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pieces of metal bearing distinctive marking to authorize their use as money (circulation and payment). Formerly made of gold, silver, copper, and copper alloys, coins at present are primarily made from alloys of copper, nickel, and aluminum. Oval or round coins have almost always predominated as the most convenient means of circulation. Coins are described in terms of their obverse (face), reverse (back), and edge. Every coin has a depiction (coat of arms, name, title, or representation of a ruler) and a legend, consisting of the name of a city or state, the year of minting, and the coin’s denomination.
Coins appeared almost simultaneously in the Asia Minor state of Lydia (in the late eighth or the early seventh century B.C.) and in ancient Greece, on the island of Aegina (seventh century B.C.). In medieval Europe and Rus’ the local minting of coins began in the ninth or tenth centuries. The availability of national coins gradually caused Roman, Byzantine, and Arab coins, as well as their imitations, to go out of circulation. With the formation of a unified, national Russian state at the beginning of the 16th century, a standard system of coinage came into being. In accordance with the Reform of 1534, state coins—kopeks—were minted.
The use of coins is related to the development of commodity-money relations and trade. Because the quality and weight of the metal used in coins were guaranteed by the state (state mints), coins replaced bartered goods (livestock, grain, shells) and metal ingots as the universal means of payment. The issue of coins is the exclusive right of a sovereign power. In feudal Europe the right to mint coins was held by any sovereign feudal lord (extending to members of the untitled gentry); more recently it has been under the jurisdiction of national governments. The issue of coins by private individuals has always been regarded as a very serious criminal and political offense. Images on coins (during the early period found only on the obverse) are state emblems. Coins are obligatory means of payment within the state that issues them. Some coins were circulated far from the places where they were minted (for example, Roman silver coins were used beyond the borders of the empire; Arab dirhams were circulated in Eastern Europe from the ninth to 13th centuries).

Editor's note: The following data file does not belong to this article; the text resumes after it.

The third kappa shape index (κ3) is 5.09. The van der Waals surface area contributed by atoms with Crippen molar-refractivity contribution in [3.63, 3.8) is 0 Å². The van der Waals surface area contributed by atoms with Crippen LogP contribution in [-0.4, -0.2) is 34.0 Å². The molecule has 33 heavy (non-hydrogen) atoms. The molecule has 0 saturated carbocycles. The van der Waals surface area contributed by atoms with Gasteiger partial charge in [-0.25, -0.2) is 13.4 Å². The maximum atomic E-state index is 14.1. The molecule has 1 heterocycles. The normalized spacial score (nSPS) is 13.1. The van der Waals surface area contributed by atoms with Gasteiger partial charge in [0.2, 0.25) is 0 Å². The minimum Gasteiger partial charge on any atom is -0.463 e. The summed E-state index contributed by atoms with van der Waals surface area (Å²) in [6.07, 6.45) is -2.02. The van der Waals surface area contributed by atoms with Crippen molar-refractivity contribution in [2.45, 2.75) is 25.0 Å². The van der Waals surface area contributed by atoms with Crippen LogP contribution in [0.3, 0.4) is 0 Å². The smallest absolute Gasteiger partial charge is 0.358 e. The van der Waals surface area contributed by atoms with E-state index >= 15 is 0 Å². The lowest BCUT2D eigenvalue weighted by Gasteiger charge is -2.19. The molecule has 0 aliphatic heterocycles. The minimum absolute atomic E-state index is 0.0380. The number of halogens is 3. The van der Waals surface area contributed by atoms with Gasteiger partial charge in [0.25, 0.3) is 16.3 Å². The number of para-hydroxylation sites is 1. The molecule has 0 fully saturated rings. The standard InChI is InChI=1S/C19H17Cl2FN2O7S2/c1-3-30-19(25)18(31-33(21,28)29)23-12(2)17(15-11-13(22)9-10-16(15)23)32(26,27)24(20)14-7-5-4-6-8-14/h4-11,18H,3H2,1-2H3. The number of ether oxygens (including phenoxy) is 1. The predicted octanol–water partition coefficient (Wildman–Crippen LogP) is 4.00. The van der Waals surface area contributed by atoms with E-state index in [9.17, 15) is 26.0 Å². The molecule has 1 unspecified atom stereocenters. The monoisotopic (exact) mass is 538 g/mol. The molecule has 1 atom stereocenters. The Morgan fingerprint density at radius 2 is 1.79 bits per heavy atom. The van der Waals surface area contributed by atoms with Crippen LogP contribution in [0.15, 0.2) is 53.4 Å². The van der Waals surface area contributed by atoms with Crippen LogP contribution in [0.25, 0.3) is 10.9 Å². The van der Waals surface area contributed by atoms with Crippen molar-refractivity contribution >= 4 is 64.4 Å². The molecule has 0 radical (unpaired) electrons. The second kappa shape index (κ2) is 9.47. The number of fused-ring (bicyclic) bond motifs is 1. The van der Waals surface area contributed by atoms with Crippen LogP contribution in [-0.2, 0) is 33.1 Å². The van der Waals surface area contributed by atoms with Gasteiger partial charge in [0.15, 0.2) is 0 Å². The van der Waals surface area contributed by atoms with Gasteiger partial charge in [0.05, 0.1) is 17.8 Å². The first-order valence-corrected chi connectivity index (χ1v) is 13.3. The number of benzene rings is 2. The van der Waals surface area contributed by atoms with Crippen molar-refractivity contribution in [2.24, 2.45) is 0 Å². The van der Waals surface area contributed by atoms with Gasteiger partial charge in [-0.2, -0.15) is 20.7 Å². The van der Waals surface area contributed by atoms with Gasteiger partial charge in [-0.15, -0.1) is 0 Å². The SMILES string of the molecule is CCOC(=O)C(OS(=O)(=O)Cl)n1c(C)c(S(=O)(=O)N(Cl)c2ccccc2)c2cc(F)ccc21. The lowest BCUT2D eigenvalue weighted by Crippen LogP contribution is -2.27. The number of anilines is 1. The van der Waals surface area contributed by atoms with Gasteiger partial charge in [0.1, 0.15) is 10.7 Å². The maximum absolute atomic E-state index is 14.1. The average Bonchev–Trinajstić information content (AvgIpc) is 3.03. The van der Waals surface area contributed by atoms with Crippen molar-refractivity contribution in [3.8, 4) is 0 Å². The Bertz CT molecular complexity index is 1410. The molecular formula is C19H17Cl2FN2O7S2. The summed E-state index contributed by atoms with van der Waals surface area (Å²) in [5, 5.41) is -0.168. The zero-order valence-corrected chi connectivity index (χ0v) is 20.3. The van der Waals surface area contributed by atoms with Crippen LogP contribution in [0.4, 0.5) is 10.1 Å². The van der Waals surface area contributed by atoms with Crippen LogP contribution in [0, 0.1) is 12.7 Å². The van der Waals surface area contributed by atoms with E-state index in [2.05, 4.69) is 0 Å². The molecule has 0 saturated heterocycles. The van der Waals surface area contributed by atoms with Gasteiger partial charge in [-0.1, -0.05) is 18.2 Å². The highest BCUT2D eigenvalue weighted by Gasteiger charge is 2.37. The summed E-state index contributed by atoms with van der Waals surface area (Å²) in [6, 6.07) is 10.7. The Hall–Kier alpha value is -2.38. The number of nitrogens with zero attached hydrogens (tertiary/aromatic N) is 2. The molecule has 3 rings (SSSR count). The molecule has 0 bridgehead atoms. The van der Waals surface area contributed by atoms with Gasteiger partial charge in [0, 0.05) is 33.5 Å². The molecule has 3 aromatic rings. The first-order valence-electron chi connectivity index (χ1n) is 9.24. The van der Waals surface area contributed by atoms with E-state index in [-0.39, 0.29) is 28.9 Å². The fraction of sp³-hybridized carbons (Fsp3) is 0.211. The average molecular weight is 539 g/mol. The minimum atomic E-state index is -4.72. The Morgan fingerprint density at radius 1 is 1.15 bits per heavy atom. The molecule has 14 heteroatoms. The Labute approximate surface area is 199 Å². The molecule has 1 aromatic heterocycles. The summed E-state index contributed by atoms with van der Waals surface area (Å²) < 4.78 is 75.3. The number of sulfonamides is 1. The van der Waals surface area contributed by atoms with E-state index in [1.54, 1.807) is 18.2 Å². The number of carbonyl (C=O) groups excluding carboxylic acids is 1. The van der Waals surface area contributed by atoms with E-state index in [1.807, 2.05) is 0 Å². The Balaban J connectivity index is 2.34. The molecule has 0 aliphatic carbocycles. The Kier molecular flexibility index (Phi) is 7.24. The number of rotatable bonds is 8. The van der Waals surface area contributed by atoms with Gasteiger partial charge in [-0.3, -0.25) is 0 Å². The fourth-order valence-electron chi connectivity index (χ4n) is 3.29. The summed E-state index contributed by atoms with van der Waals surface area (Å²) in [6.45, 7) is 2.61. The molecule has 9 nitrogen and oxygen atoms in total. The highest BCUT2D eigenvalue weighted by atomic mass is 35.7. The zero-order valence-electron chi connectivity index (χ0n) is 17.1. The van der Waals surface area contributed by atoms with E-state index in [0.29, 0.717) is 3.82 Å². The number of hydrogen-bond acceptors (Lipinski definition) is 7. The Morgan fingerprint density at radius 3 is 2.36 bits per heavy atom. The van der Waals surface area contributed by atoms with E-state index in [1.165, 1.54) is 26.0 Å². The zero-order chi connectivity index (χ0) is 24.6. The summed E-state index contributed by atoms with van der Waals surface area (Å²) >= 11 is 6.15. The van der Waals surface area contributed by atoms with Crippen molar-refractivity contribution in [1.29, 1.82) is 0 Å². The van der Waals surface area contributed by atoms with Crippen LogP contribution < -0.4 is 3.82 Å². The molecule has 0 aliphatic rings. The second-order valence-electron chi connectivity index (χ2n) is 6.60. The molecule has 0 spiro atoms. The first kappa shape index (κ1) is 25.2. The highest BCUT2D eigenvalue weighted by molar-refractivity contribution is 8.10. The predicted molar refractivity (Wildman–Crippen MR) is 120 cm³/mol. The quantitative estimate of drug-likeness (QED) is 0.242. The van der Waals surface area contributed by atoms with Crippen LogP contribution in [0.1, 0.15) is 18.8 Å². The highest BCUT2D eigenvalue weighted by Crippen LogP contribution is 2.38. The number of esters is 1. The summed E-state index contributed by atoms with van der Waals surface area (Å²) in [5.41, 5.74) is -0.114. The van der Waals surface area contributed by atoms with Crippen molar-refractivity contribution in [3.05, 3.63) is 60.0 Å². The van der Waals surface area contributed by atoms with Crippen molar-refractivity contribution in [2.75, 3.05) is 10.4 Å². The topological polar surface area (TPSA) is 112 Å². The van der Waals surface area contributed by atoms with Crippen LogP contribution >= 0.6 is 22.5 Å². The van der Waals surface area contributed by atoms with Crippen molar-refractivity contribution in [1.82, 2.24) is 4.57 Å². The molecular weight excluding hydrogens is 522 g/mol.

The fundamental principles of coinage are determined by the monetary system adopted by the state. The weight of coins at the time of minting (“tolerance” is the term used to designate a legal departure from the adopted weight), the selection of a metal that is to be the basis of a given system, and the relative value of coin metals in relation to one another are determined by law. In slaveholding societies, particularly during the Middle Ages, the debasement of coins often occurred (a reduction in weight or purity by the state authority while retaining their former face value). As a result of debasement, the rulers minting the coins profited.
With the appearance of paper money, coins no longer served as the principal means of payment. However, coins made of valuable metals are regarded as treasures. During the 20th century coins are used universally as small change, with a standard rate of exchange in relation to paper money. Gold and silver coins are rarely issued and do not have any serious economic significance; in most cases they are commemorative (or anniversary) coins.
The first Soviet coins were minted in 1921; the coins now in circulation have been minted since 1961. In 1965 the USSR issued a commemorative ruble, dedicated to the 20th anniversary of victory in the Great Patriotic War of 1941–45. Anniversary coins were minted in 1967 in denominations of 10 kopeks, 15 kopeks, 20 kopeks, 50 kopeks, and 1 ruble to mark the 50th Anniversary of the Great October Socialist Revolution. In 1970 a commemorative ruble was issued to mark the 100th Anniversary of V. I. Lenin’s birth.
The science of coins is called numismatics.
REFERENCESSee references under NUMISMATICS and COIN-MAKING AND MEDALLIC ART.
K. V. GOLENKO